On 2/10/07, Charles D Turnitsa <CTurnits@xxxxxxx> wrote:
> Continuing our earlier discussion on the dimensions of ontology, do you
> think there is a value in measuring "closed world" vs. "open world"
> ontologies? (01)
I think there is Chuck
Thanks for picking up on that idea, it may be an important one. (02)
Closed ontology support a closed system - they have a value and a
purpose but we should be aware of their limitations (as said below) (03)
open ontology is better suited to open, evolutionary systems (like the
world wide web)
I leave you to extend the definition there (04)
> If so, do you see commonality, in this dimension, between what Adrian is
> trying to express, and the idea of having an intensional vs. an extensional
> definition of the domain?
well, I suspect that 'open' may also be intensional?
so that would need further thinking perhaps (05)
Paola Di Maio
> > > Actually, if there is to be a new Wikipedia or other encyclopedia entry
> > > logic for ontologies, it should summarize the ongoing debate between
> > > "closed" and "open" world negationist camps.
> > I would welcome that, but I wonder how many rounds it will take to get a
> > version that is acceptable to most of the parties involved.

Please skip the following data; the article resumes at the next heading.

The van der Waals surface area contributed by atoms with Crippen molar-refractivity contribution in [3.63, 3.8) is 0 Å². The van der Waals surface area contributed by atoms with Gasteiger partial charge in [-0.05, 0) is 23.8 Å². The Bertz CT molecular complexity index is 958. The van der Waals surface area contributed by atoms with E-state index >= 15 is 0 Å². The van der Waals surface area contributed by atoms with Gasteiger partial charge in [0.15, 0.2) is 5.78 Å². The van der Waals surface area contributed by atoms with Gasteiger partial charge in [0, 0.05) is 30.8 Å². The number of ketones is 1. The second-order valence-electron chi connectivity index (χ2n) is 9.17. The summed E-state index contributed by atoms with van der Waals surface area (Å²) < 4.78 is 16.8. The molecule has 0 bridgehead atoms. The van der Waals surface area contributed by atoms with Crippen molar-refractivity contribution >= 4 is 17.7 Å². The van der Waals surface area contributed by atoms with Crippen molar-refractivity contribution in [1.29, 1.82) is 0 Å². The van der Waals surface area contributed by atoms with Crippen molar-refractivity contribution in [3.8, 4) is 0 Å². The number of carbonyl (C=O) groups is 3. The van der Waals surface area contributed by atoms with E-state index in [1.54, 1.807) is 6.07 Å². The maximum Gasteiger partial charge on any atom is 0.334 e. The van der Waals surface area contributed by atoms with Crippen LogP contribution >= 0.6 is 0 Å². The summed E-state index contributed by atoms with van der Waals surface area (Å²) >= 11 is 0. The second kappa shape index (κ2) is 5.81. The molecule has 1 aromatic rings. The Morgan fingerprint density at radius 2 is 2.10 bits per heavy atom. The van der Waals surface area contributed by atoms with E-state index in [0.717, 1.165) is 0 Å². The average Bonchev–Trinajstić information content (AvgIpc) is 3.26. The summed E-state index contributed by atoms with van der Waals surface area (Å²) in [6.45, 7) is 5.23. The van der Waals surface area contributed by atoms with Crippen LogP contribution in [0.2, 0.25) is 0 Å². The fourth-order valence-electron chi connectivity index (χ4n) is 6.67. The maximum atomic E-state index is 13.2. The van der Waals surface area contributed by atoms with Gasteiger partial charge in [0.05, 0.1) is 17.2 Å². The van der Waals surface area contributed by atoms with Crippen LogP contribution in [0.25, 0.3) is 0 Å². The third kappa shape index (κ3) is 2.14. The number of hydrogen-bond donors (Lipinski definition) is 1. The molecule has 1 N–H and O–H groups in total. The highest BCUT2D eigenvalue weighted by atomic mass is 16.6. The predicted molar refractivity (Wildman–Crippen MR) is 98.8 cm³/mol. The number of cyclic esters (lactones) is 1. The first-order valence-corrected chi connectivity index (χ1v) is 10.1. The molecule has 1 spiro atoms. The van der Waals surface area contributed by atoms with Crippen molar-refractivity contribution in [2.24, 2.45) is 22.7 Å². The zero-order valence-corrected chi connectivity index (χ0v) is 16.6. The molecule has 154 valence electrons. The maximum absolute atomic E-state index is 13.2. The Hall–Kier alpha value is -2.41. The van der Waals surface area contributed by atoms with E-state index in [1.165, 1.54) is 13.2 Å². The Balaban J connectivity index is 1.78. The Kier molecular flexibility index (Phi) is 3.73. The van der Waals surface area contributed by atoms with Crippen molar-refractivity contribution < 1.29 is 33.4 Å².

> > It is my impression that there are at least 3 importantly different
> models of
> > the "closed world", and they probably relate to what kind of inferences
> > "camp" wants to make. Further, there are several problems that
> > arise when the
> > closed worlders need to mix "closed" concepts and "open" concepts.
> > One can, for certain "instantaneous" inferences, assume that the universe
> > finite and consists only of things recorded in the current information
> > But to account for the evolution of that information base over time, one
> > obviously cannot make that assumption. And one has to step very
> > through the swamp that is created when these notions get mixed. That is
> > Michael Kifer, for example, says that all rules languages are programming
> > languages. They model a carefully chosen inferential procedure.
> > As to Adrian's examples:
> > > Almost all uses of databases
> > > in our everyday life rely on things like "if it's not in the catalog we
> > > don't stock it",
> > This is probably a business rule. It is true because, like Jean-Luc
> > we "make it so".
> > > "if no flight number to Podunk is in the database, then
> > > there is no flight to Podunk"
> > that we can do anything about.
> > The speaker doesn't actually care whether there is a flight to Podunk; he
> > focussing only on knowledge that affects HIS behavior. But knowledge
> > does not affect his behavior might very well affect the behavior of
> > some other
> > person who has access to the same information.
> > > so we should not ignore closed world
> > > usage of
> > > databases just because the clasical logicians never wrote about it.
> > I'm not a crazy evangelist for monotonicity, either. I only point out
> > closed world systems are designed for a particular purpose, and in
> > you cannot use them safely for inferencing for any other purpose.
> > -Ed (06)
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